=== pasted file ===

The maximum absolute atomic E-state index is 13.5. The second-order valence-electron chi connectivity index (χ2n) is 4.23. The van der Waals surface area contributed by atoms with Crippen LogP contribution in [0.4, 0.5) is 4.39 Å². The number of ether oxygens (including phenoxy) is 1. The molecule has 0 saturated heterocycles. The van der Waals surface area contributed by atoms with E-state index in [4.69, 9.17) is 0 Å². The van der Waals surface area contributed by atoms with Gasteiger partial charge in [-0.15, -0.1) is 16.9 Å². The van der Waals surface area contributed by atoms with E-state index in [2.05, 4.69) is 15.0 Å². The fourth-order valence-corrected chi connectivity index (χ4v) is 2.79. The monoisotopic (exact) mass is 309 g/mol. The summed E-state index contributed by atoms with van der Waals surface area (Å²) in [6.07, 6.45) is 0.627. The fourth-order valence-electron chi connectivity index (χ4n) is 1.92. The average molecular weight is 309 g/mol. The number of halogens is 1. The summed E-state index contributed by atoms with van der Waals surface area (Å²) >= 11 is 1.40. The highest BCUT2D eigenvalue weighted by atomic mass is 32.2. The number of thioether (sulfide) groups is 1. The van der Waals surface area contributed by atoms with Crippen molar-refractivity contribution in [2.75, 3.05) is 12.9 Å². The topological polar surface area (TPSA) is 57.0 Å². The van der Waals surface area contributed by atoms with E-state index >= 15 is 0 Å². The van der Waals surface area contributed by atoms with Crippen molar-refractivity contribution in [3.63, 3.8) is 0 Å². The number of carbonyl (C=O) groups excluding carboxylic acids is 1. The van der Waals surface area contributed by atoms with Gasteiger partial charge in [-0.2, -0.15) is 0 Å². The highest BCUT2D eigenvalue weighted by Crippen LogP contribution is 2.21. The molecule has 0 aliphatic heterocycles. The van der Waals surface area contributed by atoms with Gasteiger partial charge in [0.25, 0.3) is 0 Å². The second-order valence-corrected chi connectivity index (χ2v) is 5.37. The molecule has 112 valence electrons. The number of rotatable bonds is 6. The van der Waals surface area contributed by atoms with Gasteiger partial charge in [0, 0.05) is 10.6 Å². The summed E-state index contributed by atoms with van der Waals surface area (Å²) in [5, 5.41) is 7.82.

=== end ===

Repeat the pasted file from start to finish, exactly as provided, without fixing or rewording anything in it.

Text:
The maximum absolute atomic E-state index is 13.5. The second-order valence-electron chi connectivity index (χ2n) is 4.23. The van der Waals surface area contributed by atoms with Crippen LogP contribution in [0.4, 0.5) is 4.39 Å². The number of ether oxygens (including phenoxy) is 1. The molecule has 0 saturated heterocycles. The van der Waals surface area contributed by atoms with E-state index in [4.69, 9.17) is 0 Å². The van der Waals surface area contributed by atoms with Gasteiger partial charge in [-0.15, -0.1) is 16.9 Å². The van der Waals surface area contributed by atoms with E-state index in [2.05, 4.69) is 15.0 Å². The fourth-order valence-corrected chi connectivity index (χ4v) is 2.79. The monoisotopic (exact) mass is 309 g/mol. The summed E-state index contributed by atoms with van der Waals surface area (Å²) in [6.07, 6.45) is 0.627. The fourth-order valence-electron chi connectivity index (χ4n) is 1.92. The average molecular weight is 309 g/mol. The number of halogens is 1. The summed E-state index contributed by atoms with van der Waals surface area (Å²) >= 11 is 1.40. The highest BCUT2D eigenvalue weighted by atomic mass is 32.2. The number of thioether (sulfide) groups is 1. The van der Waals surface area contributed by atoms with Crippen molar-refractivity contribution in [2.75, 3.05) is 12.9 Å². The topological polar surface area (TPSA) is 57.0 Å². The van der Waals surface area contributed by atoms with E-state index >= 15 is 0 Å². The van der Waals surface area contributed by atoms with Crippen molar-refractivity contribution in [3.63, 3.8) is 0 Å². The number of carbonyl (C=O) groups excluding carboxylic acids is 1. The van der Waals surface area contributed by atoms with Gasteiger partial charge in [-0.2, -0.15) is 0 Å². The highest BCUT2D eigenvalue weighted by Crippen LogP contribution is 2.21. The molecule has 0 aliphatic heterocycles. The van der Waals surface area contributed by atoms with Gasteiger partial charge in [0.25, 0.3) is 0 Å². The second-order valence-corrected chi connectivity index (χ2v) is 5.37. The molecule has 112 valence electrons. The number of rotatable bonds is 6. The van der Waals surface area contributed by atoms with Gasteiger partial charge in [0, 0.05) is 10.6 Å². The summed E-state index contributed by atoms with van der Waals surface area (Å²) in [5, 5.41) is 7.82.